There are several methods in Ruby that use a default argument of a global variable; of those, Array#join and String#split are the main two that could potentially give you problems if someone sets the corresponding global variables to something other than the default. stricter_global_usage will raise an exception (default behavior) or give a runtime warning when you use a function and its argument falls back to the global variable - because chances are, that's not the behavior you intended.
Currently, StricterGlobalUsage wraps Array#join and String#split, applying the specified strategy if one of those methods is called without explicit arguments.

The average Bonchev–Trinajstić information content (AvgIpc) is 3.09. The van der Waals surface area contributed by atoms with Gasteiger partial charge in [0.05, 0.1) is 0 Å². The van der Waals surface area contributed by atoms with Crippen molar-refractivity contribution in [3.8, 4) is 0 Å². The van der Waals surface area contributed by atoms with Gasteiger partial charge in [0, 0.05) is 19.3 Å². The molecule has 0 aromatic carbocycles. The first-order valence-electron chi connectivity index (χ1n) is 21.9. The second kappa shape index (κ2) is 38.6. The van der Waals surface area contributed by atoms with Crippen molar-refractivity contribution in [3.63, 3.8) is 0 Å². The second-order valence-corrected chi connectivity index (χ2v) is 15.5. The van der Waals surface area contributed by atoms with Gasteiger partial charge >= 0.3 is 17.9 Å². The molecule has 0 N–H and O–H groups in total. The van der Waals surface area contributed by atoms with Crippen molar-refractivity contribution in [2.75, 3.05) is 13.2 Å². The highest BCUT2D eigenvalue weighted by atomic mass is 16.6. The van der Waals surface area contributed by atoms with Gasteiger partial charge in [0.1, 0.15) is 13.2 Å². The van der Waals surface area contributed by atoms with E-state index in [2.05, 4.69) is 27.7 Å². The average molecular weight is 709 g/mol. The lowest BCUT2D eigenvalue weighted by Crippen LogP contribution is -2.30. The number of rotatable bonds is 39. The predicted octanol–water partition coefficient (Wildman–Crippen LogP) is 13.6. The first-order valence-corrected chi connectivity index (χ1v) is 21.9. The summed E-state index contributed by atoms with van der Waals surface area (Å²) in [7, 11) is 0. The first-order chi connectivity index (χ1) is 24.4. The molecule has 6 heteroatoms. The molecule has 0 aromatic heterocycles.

require 'stricter_global_usage' # default behavior: %w(cat dog).join # => raises exception! %w(cat dog).join($,) # => explictly uses default global variable # warn instead of raising exceptions ::StricterGlobalUsage::Strategy.use(:warn) 'one two'.split # => warns, but effectively the same as `'one two'.split($;)` # temporarily use a different strategy ::StricterGlobalUsage::Strategy.with(:silent) do 'one two'.split # => will not raise or warn end %w(cat dog).join # => will warn again
StricterGlobalUsage does not depend on any other gems.
$ gem install stricter_global_usage
Copyright © 2012 Mark Rushakoff
Available under the terms of the MIT license.